The 9th U.S. Circuit Court of Appeals handed President Donald Trump another defeat on Friday, refusing an attempt to implement Trump’s policy to deny asylum to migrants who cross into the U.S. illegally from Mexico.
Trump had issued his policy Nov. 9 as migrants from Central America were approaching the U.S. border with Mexico. Its implementation was blocked by a lower court, prompting the Trump administration to appeal to the 9th Circuit Court of Appeals, which is based in San Francisco and has a reputation for liberal rulings.
The court characterized the president’s policy as violating the separation of powers outlined by the Constitution.
“Just as we may not, as we are often reminded, ‘legislate from the bench,’ neither may the Executive legislate from the Oval Office,” Judge Jay Bybee wrote for the majority in the 2-1 opinion.
The judges said Congress must be involved in the process.
“We are acutely aware of the crisis in the enforcement of our immigration laws,” the ruling said. “The burden of dealing with these issues has fallen disproportionately on the courts of our circuit. And as much as we might be tempted to revise the law as we think wise, revision of the laws is left with the branch that enacted the laws in the first place — Congress.”
The ruling said Trump’s order violates existing agreements.
“The rule of decision enforced by the government — that illegal entry, through Mexico specifically, will always be disqualifying — is inconsistent with the treaty obligations that the United States has assumed and that Congress has enforced,” the judges wrote.
There was, however, one dissenting voice on the court.
Trump “adopted legal methods to cope with the current problems rampant at the southern border,” wrote Judge Edward Leavy, appointed by former President Ronald Reagan.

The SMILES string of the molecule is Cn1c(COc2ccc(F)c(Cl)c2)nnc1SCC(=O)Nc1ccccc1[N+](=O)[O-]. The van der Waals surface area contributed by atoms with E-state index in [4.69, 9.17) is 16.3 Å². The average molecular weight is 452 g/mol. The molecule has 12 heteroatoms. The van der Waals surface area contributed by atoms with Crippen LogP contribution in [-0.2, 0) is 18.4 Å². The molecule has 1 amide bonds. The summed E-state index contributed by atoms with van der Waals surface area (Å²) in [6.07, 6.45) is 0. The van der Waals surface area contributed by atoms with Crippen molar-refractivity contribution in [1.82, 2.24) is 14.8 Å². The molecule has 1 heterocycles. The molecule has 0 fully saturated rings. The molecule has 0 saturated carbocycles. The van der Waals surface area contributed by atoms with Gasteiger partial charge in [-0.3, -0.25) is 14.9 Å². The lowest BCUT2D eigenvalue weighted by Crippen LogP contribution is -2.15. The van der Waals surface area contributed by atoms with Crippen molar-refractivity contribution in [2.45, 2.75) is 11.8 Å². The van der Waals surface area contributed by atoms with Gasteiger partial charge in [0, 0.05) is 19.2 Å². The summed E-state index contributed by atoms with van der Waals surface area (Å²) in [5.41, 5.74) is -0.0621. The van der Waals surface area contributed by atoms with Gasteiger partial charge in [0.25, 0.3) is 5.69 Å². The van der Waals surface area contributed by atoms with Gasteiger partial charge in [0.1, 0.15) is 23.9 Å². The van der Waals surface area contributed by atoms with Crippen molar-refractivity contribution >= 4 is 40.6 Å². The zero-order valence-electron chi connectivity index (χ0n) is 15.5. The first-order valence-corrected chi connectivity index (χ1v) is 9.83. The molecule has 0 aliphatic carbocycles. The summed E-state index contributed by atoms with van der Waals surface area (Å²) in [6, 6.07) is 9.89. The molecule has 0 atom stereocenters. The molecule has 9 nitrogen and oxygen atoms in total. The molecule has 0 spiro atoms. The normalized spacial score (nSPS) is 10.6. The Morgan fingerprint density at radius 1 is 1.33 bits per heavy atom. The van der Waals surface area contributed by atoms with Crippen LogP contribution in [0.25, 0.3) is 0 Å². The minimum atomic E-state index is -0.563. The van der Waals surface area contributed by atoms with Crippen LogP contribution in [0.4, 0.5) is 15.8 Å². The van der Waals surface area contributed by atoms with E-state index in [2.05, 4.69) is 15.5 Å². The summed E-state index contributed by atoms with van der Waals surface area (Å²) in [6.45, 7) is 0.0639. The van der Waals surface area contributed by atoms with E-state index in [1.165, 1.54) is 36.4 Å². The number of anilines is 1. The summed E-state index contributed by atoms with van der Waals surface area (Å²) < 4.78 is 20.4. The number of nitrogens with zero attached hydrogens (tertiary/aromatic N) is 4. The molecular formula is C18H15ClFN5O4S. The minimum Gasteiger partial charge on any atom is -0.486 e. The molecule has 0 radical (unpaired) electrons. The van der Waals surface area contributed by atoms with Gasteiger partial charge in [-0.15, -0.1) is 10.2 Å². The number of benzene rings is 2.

Leavy said Trump’s policy “brings safety and fairness to the conditions at the southern border.”
The Justice Department had no immediate comment beyond affirming a past statement.
“Our asylum system is broken, and it is being abused by tens of thousands of meritless claims every year,” the statement read. “As the Supreme Court affirmed this summer, Congress has given the President broad authority to limit or even stop the entry of immigrants into this country.”
U.S. District Judge Jon Tigar had imposed a temporary restraining order that barred the policy from taking effect until a Dec. 19 hearing on the policy, the Los Angeles Times reported.
Trump fumed last month about a series of defeats in cases before the 9th Circuit Court.
“Because you cannot win, if you’re us, a case in the Ninth Circuit,” Trump said in November. “Every case gets filed in the Ninth Circuit … we get beaten, and then we end up having to go to the Supreme Court.”
Although Trump’s policy was shot down in court, so far few of the migrants who came to the border have entered the U.S. Most of the roughly 1,000 who have tried to scale a border wall have been apprehended, Reuters reported.
Officials now estimate that the migrant camp in Tijuana, which once had more than 6,000 migrants in it, is down to about 2,500, with some turning back on their own and others accepting voluntary deportation from Mexico.
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